“The Scourge”

Writing in the Guardian, Oliver Burkeman, whose eponymous blog routinely addresses subjects like lost airline baggage, the debt ceiling, and how you’re more racist and sexist than you think, wonders what would happen if more of us stopped ducking out of the way for wayward pedestrians absorbed in their phones. The solution he proposes is a “politeness enforcement tactic” — let the collision be inevitable, until people start looking where they’re going again. An eye for an eye, of course, being the optimal way to deal with such situations.

In Burkeman’s view, and as discussed here before, “distracted walking” has become a major concern:

[H]ere in New York, in the last few months, it feels as though we’ve crossed a threshold. Smartphones have been ubiquitous for years, of course – but much more recently, there seems to have been a shift in social norms. For many people, the unwritten rules of sidewalk choreography now include this: if what I’m reading or watching on my phone is sufficiently interesting to me, it’s entirely up to you to get out of my way, just as if I were very frail, or three years old, or blind. Or a lamppost.

It’s interesting how all of this distracted  phone use gets chalked up to texting when texting likely has little to do with what is going on in these ambulant devices. How much of this cellular oblivion is reasonable? While wandering at night through an unknown neighborhood, I checked the phone to see where I was, the bright maps app cutting through the darkness, mangling my night vision. At least, I figured, the rare oncoming car might have a better chance of avoiding a collision with me as I edged down the road with my face swathed in eerie light. Distracted by email, I shifted away from the map momentarily, returning later to reassure myself I was still on course. So what if I was? Blinded, my senses attuned to the rustlings of plants and animals, the clumsy crunching of grit and leaves underfoot. Shameful, to be inspecting the vague greyish map of the territory as though it were an appropriate substitute for the real landscape.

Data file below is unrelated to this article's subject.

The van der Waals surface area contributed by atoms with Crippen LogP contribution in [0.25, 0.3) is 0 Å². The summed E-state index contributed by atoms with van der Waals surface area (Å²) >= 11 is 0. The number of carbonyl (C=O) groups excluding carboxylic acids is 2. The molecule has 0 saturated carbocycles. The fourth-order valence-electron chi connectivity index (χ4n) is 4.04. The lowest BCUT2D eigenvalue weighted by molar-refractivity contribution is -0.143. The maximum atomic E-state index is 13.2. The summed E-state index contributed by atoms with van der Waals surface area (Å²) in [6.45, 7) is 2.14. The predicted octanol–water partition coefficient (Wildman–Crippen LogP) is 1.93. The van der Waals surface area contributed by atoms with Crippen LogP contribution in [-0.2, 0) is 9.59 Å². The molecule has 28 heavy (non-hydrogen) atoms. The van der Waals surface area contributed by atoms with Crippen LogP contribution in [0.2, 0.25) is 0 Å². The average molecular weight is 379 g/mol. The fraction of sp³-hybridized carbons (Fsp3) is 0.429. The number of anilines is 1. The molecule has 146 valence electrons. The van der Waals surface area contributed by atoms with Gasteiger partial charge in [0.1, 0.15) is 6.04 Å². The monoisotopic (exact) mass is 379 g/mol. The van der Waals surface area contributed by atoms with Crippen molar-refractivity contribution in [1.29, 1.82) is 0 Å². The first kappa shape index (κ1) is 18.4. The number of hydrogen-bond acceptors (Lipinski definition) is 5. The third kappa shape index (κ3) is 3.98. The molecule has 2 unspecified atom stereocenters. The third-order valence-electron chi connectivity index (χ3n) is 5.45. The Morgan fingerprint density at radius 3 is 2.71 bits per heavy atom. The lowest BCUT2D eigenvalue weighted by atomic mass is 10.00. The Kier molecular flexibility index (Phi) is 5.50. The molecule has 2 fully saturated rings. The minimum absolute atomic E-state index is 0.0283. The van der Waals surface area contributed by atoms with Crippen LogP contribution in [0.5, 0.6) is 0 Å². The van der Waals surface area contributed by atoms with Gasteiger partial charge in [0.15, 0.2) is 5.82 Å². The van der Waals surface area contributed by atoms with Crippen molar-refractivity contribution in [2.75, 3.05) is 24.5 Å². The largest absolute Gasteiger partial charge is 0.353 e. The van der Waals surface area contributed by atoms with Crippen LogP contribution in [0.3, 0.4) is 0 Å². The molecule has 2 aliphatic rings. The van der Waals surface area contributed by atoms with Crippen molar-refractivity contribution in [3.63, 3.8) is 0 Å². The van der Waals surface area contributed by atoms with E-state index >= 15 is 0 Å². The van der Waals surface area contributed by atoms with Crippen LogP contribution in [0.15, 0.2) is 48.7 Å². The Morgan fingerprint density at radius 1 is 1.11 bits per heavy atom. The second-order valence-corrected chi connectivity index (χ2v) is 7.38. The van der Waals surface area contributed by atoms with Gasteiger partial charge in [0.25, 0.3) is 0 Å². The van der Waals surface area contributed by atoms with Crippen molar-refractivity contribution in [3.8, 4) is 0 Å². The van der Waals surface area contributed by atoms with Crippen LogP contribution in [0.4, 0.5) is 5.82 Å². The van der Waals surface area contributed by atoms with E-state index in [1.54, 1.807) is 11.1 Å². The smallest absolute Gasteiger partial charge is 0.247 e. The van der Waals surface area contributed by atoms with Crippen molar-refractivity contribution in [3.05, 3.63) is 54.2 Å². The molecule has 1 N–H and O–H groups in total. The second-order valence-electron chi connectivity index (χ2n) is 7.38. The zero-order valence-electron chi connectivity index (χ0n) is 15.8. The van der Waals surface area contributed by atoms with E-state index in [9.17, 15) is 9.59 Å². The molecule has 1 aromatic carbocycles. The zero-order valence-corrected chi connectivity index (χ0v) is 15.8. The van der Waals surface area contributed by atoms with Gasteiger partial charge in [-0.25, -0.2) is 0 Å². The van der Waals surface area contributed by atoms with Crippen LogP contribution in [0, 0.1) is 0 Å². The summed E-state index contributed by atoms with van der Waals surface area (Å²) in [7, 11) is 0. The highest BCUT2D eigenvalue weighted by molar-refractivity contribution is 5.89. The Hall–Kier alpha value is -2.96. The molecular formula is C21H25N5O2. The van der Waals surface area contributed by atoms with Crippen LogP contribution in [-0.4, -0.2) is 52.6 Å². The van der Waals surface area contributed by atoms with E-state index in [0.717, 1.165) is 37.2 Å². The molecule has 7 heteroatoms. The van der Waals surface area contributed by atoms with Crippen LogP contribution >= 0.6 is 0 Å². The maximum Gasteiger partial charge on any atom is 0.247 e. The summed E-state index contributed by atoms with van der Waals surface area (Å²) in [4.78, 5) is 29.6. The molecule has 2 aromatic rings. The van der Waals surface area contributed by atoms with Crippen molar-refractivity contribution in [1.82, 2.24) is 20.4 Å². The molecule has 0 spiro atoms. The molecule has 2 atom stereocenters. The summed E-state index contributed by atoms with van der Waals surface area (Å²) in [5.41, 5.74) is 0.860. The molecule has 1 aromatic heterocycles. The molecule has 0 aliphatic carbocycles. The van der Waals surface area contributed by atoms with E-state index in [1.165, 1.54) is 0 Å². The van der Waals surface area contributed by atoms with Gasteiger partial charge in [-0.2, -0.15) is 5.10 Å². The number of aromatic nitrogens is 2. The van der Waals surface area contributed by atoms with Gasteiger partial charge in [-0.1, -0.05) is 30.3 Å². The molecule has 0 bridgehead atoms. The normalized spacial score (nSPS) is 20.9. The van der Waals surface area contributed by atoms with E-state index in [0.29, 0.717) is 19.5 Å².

Specifics aside, the phenomenon that Burkeman is witnessing seems to lack validity in Detroit. While people are often on their phones, social norms here dictate that eye contact should be made while out on the street, and most likely a greeting should be issued, if not a protracted volley of pleasantries. Another missing piece is in the numbers. Detroit just doesn’t have enough people to ensure frequent sidewalk collisions with the few rude souls who refuse to engage with their non-virtual environment. While stumbling along one chilly day, probably reading about a “redesigned moufle” to keep phones within operating range in frigid temperatures, and the fingers that use them nimble, I crossed paths with another “oblivious” phone user. We looked up and smiled at each other. The moment was very nice, and, I guess, very Detroit.

Tahka, "redesigned moufle" to keep phones cozy. Heart-warming.

Tahka, “redesigned moufle.” Heart-warming.

Will this unfortunate tendency arrive in our city anytime soon? An increase in population most likely means more people are on the sidewalks, and these newcomers are often of the smartphone-using set (which includes, oh, just about everybody now). If we reframe the real “scourge” as valuing one’s own moral comfort over everybody else’s, we should be able to keep out of harm’s way.

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